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A New Class Portrait Is Changing the Face of Education

A New Class Portrait Is Changing the Face of Education
Alternative educational models are nothing new. Montessori and Waldorf, which are both educational models based on scientific observation of the way children learn through doing and let students choose their learning activities, have been around since the early 1900s.

The Benjamin School for Character Development in South Korea, an online independent learning school targeted for high school age students, continues this tradition.

Today's educators recognize that not all learning occurs in the classroom, or the same way for each student. No one embraces this ideology more passionately than Benjamin School's founder Ilchi Lee. Today, not only are online classes hugely popular, they are changing the face of the student body and how we think about education.

While the model of online learning is not unique, Benjamin School offers high school-aged students an opportunity to design their own curriculums. Students, with help and guidance from parents and teachers, pick a project, which can be anything that demonstrates self initiative, planning, time management and follow through, then work on it for the entire school year.

One student is at work on his chosen project: to climb 300 mountains in the areas from Halla Mountain in the south to Baekdoo Mountain in the north within one year. Sungyoon Kim chose this project to overcome his shyness, develop courage and to strengthen his body. He pursues his mountain climbing on the weekends so it does not interfere with his part-time job and other obligations.

Benjamin School's mission is to develop a community of whole, well-rounded people who are encouraged to explore their fullest human potential.

Although Benjamin School is primarily an online school, it offers field trips and periodic on site gatherings where students can check in with each other and report their progress.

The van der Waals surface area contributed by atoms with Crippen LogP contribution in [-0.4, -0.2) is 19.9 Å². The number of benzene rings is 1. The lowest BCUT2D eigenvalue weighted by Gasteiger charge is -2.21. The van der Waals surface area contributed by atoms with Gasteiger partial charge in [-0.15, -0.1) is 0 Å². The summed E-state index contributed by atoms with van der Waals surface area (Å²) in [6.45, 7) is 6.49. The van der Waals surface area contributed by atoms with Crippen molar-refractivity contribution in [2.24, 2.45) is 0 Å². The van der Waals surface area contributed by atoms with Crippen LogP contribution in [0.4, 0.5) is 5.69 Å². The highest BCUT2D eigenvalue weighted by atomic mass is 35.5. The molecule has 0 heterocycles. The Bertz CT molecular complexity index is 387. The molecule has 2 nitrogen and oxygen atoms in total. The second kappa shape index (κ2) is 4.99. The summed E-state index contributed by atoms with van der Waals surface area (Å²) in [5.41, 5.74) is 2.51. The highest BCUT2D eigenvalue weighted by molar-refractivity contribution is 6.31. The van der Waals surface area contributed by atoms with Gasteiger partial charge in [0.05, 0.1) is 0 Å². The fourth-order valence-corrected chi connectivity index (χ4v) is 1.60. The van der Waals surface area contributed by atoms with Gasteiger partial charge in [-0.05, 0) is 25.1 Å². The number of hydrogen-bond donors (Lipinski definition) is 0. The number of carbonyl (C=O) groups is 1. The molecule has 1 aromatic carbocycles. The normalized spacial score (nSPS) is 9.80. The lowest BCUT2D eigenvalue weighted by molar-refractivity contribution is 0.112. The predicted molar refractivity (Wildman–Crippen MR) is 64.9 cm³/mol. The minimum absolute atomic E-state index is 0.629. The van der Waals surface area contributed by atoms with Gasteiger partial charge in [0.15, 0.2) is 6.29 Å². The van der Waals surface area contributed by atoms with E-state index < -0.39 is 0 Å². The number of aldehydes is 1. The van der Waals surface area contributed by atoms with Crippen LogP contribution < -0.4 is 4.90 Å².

Brain Education and teaching how to use our Brain Operating System (BOS), and uncovering what Lee calls our Hongik spirit or the willingness of the individual to act for the benefit all, is the foundation of the school’s curriculum.

Brain Education has already been recognized as an academic discipline by the government of the Republic of Korea. So far the country offers Bachelor’s, Master’s, and Doctorate degrees in Brain Education; the Benjamin School now brings it to high school students.

This school is named in honor of Benjamin Franklin because Lee believes he is a role model for self-development and building character. The Benjamin School, Lee says, is "a school that has the completion of human character rather than money, fame, or power as its standard. It is a school for practicing the Hongik philosophy in everyday life, which the 21st Century earth wants, a world where the earth becomes our very school, the kind of era in which the earth becomes a training ground for human completion."

Long before distance learning and online classrooms were trendy, Ilchi Lee became a hero of cultivating the individual learning process. He saw and personally experienced how forcing a generic education model upon different learners almost always ended up in frustration and failure, for both student and teacher.

Ilchi Lee recognizes that society needs to reconsider how we pave our children's professional paths. Today's generation is eager to learn but impatient to do so in this era of technology and social engineering. Sitting through four years of standard high school classes can be excruciating for some students within a culture that glorifies the high-school-dropout-turns-entrepreneurial-millionaire stories of people like Steve Jobs and Mark Zuckerberg.

Benjamin School embraces this impatience by offering a more varied learning experience, informed by this culture of self-management—one that is experiential and tailored, that reaps the benefits of the learn-as-you-go style demonstrated by our entrepreneurial heroes.